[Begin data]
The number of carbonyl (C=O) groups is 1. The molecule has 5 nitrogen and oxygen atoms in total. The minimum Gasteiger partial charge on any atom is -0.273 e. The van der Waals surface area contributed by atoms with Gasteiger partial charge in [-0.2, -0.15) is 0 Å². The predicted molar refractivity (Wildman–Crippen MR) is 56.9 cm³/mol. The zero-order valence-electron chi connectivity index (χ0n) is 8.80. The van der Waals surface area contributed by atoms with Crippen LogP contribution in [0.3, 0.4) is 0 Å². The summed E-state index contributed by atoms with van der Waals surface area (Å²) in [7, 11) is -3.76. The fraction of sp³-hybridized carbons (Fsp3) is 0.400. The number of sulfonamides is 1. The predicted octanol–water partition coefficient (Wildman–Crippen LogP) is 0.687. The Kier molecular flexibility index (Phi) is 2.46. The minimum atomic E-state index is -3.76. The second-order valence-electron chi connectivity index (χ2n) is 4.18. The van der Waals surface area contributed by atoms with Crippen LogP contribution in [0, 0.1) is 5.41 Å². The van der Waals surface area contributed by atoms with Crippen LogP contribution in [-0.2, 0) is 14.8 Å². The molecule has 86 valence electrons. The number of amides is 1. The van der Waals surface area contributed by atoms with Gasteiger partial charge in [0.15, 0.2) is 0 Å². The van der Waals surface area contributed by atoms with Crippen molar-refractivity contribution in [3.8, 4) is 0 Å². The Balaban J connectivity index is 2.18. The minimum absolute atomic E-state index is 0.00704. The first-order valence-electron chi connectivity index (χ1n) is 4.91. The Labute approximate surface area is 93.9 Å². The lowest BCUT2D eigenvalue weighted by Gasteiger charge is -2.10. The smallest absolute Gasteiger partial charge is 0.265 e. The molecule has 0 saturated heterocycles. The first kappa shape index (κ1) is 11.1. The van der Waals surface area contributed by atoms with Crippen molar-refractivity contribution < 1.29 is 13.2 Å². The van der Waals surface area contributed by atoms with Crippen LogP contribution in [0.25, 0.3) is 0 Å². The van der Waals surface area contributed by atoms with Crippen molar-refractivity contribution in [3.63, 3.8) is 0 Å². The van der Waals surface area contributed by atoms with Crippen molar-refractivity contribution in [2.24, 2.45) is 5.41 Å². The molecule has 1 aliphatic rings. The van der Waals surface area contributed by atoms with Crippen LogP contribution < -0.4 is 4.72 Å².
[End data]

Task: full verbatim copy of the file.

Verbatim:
The number of carbonyl (C=O) groups is 1. The molecule has 5 nitrogen and oxygen atoms in total. The minimum Gasteiger partial charge on any atom is -0.273 e. The van der Waals surface area contributed by atoms with Gasteiger partial charge in [-0.2, -0.15) is 0 Å². The predicted molar refractivity (Wildman–Crippen MR) is 56.9 cm³/mol. The zero-order valence-electron chi connectivity index (χ0n) is 8.80. The van der Waals surface area contributed by atoms with Crippen LogP contribution in [0.3, 0.4) is 0 Å². The summed E-state index contributed by atoms with van der Waals surface area (Å²) in [7, 11) is -3.76. The fraction of sp³-hybridized carbons (Fsp3) is 0.400. The number of sulfonamides is 1. The predicted octanol–water partition coefficient (Wildman–Crippen LogP) is 0.687. The Kier molecular flexibility index (Phi) is 2.46. The minimum atomic E-state index is -3.76. The second-order valence-electron chi connectivity index (χ2n) is 4.18. The van der Waals surface area contributed by atoms with Crippen LogP contribution in [0, 0.1) is 5.41 Å². The van der Waals surface area contributed by atoms with Crippen LogP contribution in [-0.2, 0) is 14.8 Å². The molecule has 86 valence electrons. The number of amides is 1. The van der Waals surface area contributed by atoms with Gasteiger partial charge in [0.15, 0.2) is 0 Å². The van der Waals surface area contributed by atoms with Crippen molar-refractivity contribution in [3.8, 4) is 0 Å². The Balaban J connectivity index is 2.18. The minimum absolute atomic E-state index is 0.00704. The first-order valence-electron chi connectivity index (χ1n) is 4.91. The Labute approximate surface area is 93.9 Å². The lowest BCUT2D eigenvalue weighted by Gasteiger charge is -2.10. The smallest absolute Gasteiger partial charge is 0.265 e. The molecule has 0 saturated heterocycles. The first kappa shape index (κ1) is 11.1. The van der Waals surface area contributed by atoms with Crippen molar-refractivity contribution < 1.29 is 13.2 Å². The van der Waals surface area contributed by atoms with Crippen LogP contribution in [0.25, 0.3) is 0 Å². The van der Waals surface area contributed by atoms with Crippen molar-refractivity contribution in [3.63, 3.8) is 0 Å². The van der Waals surface area contributed by atoms with Crippen molar-refractivity contribution in [2.24, 2.45) is 5.41 Å². The molecule has 1 aliphatic rings. The van der Waals surface area contributed by atoms with Crippen LogP contribution < -0.4 is 4.72 Å².